Happy Sunday. What have you got planned? The Husband is mowing the lawn, I tidied the house, and then we’re going to lunch with friends. I hope to squeeze in a swim at some point. We’ll see.
Cereal + yogurt:
We bought some puffed millet to make Anne P’s peanut butter bars; she uses brown rice cereal but I like to use millet in the recipe. We had some leftovers so I combined it with Greek yogurt for a very easy breakfast.
We always eat breakfast out on the patio on the weekends… it’s starting to get too hot for that, even with a cold meal!
Tempo Runs and Fast Paces
A lot of training plans talk about doing ‘tempo runs.’ I confess, for a really long time, I was terribly, terribly confused by the concept of a tempo run. How does it work? How fast should I run and for how long? Do I have to wear a GPS watch to do a tempo run?
There’s a great article on Runners’ World about How to Run a Tempo Workout. Jenny Hadfield describes a tempo run like an Oreo cookie:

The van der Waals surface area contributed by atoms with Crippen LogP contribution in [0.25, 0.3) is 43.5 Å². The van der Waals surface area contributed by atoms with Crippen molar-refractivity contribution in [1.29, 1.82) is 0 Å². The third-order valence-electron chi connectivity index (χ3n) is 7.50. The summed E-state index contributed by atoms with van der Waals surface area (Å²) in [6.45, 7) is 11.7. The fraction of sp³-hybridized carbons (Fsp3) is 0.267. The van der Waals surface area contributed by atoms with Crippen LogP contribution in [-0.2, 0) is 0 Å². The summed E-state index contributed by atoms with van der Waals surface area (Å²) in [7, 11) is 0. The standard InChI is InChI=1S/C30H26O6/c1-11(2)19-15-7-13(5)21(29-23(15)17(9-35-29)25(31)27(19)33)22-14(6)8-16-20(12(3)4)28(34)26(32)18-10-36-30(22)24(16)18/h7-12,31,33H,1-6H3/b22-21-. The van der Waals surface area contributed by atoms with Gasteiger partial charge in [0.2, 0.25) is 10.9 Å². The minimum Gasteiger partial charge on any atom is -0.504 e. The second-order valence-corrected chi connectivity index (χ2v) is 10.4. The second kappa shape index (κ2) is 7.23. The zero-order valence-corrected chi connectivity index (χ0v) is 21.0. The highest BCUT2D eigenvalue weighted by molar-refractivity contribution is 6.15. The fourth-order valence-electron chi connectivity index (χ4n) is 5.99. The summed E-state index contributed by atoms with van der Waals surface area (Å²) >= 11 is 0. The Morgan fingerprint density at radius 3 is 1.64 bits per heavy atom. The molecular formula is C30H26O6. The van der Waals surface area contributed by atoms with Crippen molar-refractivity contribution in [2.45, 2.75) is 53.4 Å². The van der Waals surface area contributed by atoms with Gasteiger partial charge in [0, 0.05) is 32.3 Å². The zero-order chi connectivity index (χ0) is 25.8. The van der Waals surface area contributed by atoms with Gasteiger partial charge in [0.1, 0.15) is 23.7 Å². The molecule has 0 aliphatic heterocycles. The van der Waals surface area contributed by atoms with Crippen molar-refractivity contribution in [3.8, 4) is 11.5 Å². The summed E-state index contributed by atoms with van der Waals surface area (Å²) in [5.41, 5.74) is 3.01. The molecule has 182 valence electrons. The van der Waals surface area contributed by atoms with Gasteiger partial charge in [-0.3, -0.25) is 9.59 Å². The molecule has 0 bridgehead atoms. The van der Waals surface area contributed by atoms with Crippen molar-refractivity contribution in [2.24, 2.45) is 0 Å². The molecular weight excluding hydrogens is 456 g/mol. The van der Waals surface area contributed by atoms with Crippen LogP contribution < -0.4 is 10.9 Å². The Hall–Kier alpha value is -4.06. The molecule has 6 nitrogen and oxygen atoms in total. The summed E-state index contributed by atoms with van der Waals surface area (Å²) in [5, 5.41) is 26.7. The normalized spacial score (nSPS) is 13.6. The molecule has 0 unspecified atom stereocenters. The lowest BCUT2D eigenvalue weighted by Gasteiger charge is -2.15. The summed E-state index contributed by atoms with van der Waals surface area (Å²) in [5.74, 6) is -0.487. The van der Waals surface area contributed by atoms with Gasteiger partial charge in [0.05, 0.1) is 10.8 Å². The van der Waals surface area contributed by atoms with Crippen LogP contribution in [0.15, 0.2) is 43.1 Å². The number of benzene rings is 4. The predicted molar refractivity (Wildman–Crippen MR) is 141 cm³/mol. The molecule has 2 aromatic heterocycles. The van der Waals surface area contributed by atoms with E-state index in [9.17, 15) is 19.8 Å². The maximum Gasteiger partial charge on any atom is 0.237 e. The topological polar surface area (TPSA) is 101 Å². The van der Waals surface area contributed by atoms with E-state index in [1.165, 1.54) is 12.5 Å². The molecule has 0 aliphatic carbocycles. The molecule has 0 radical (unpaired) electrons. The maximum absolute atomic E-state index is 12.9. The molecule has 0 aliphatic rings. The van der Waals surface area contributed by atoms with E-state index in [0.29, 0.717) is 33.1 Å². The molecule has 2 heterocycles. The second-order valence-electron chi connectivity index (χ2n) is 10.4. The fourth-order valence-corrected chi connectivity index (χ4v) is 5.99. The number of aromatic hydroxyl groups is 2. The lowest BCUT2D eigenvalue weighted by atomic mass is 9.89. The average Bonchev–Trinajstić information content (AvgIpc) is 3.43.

Simply put, a tempo run is like an Oreo cookie—with the cookie part the warmup and cool-down (easy-paced running) and the filling (good stuff) running at a comfortably hard effort for a sustained period of time.
Now, I can definitely understand a good cookie analogy. I also like how Jenny creates a plan for determining tempo run pace without the need of a watch – it’s also a technique that varies according to conditions like weather and how you’re feeling that given day. I like flexibility!
As a side note, I’m very curious to see what happens with my pace when I get back into running post-baby. When I got pregnant, I wasn’t particularly fast or slow – I was a middle-of-the-pack runner who often used a walk/run method in races. My buddy Jen at Runners Trials (who is truly fast, no matter how you slice and define fast) has a cute post about Why Motherhood Makes You a Faster Runner. Fingers crossed it applies to me, too.
Fast and slow are such relative terms, both to the runner and for that point in their life. So is what constitutes a ‘long run.’ Right now, considering that I haven’t run in nearly 24 weeks, a fast run would be anything in which I am not walking, and a long run would be to the end of the block! No. Seriously. But otherwise, for me, a fast run is something under a 10:00 mile. And a long run is anything that takes me over 45 minutes to do.
What do you consider a fast run? Or a long run?
That is exactly how I define “fast” and “long”. We would make great running buddies!